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StudyTakes Serious Look At How Jokes Work


An academic at the University of Edinburgh is attempting to solve the riddle of how jokes work — and to set up a way of analyzing the language used in jokes — as part of wider research into humour. Dr Graeme Ritchie is not investigating how funny particular jokes are, as opinions about that vary widely. Instead, he is looking at whether something is or is not a joke, about which there is more agreement. He plans to experiment, to see how much agreement there is amongst people as to what actually constitutes a joke. His work aims to improve general understanding of the way people communicate with each other.

Dr Ritchie’s work is focused upon jokes, as they are small enough to describe easily, and tend to be self-contained. His research involves studying classes of jokes, refining the abstract concepts used to describe the data and developing ways to analyse the data based on these ideas. Existing concepts from theoretical linguistics would be used as basic notions to construct an account of humorous effects, and develop guidelines.

Dr Ritchie of the University’s Institute for Communicating and Collaborative Systems, supported by a fellowship from the Leverhulme Trust, will use methods previously employed in the study of linguistics, to look at the way jokes are constructed. He will draw upon material from joke books, the Internet and academic books and ‘dismantle’ jokes, rephrasing them to discover the linguistic features which make jokes work.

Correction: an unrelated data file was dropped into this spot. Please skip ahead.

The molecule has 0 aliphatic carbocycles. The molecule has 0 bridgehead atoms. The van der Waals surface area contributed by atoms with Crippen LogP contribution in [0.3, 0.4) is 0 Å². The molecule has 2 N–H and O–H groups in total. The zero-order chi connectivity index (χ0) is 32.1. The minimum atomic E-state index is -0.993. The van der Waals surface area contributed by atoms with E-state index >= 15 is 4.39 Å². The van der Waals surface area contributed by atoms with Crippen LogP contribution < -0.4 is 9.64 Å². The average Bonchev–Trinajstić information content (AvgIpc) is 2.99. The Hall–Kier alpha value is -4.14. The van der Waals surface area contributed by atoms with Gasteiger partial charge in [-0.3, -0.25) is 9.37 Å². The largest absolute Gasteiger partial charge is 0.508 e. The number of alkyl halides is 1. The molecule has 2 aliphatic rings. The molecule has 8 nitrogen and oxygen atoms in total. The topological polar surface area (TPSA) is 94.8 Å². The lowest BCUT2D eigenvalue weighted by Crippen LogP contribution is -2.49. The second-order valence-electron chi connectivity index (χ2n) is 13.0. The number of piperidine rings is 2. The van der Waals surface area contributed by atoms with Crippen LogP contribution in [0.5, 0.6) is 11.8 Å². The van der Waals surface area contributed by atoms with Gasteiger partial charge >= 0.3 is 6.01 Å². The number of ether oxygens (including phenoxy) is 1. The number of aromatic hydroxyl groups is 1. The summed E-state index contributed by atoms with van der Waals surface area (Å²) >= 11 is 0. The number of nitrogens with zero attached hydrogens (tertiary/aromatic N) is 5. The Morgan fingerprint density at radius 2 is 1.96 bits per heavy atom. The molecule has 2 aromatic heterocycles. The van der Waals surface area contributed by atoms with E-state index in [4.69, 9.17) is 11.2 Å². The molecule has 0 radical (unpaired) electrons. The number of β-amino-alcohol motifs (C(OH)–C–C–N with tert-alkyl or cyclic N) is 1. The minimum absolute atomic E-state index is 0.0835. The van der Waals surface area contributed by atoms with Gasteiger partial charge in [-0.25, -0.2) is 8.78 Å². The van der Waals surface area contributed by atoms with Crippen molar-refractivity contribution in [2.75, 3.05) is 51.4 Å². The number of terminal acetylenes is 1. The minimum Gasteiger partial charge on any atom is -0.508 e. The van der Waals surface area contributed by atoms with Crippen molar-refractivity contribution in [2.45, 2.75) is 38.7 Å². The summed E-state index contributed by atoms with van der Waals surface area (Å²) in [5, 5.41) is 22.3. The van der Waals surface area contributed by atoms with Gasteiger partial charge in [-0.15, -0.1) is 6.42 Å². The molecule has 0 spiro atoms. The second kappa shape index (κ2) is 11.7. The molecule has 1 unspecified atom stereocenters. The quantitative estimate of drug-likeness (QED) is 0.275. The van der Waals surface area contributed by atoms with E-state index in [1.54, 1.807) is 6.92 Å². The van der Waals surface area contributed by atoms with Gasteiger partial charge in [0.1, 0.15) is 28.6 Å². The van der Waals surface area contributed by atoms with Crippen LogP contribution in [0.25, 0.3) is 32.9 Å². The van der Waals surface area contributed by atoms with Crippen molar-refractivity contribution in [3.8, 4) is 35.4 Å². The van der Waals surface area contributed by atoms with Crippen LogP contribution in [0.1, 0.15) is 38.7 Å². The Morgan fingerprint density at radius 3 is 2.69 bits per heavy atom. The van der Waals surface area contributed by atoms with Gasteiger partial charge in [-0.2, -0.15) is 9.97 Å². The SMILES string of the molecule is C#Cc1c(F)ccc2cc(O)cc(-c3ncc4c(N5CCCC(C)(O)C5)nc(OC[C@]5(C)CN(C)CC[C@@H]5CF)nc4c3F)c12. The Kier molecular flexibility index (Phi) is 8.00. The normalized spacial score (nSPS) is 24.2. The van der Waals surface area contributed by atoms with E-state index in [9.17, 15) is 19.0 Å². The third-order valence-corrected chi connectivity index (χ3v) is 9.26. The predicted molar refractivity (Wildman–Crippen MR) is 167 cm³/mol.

He added: “Humour is complex, but largely unexplained behaviour. It has great importance in culture and society, but we do not know why it should have developed. The explanation is not obvious, as it might be in the case of a key human ‘drive’, like the need to feed. Despite centuries of philosophical discussion, we are very far from having a full and complete theory of humour.”

“Modern linguistics builds upon centuries of detailed descriptive work, but humour research has very little analysed data on which to base theories. To make progress, research into humour has to take a similar step to linguistics, and we need to produce precise and detailed scientific accounts,” he said.

“The outcome of this research will be the creation of a theoretical framework, that is, a set of basic linguistic ideas and methods suitable for spelling out the mechanisms that underlie jokes. This will lay the foundations for further research, including psycholinguistic experiments,” said Dr Ritchie.

Linda Menzies | alphagalileo

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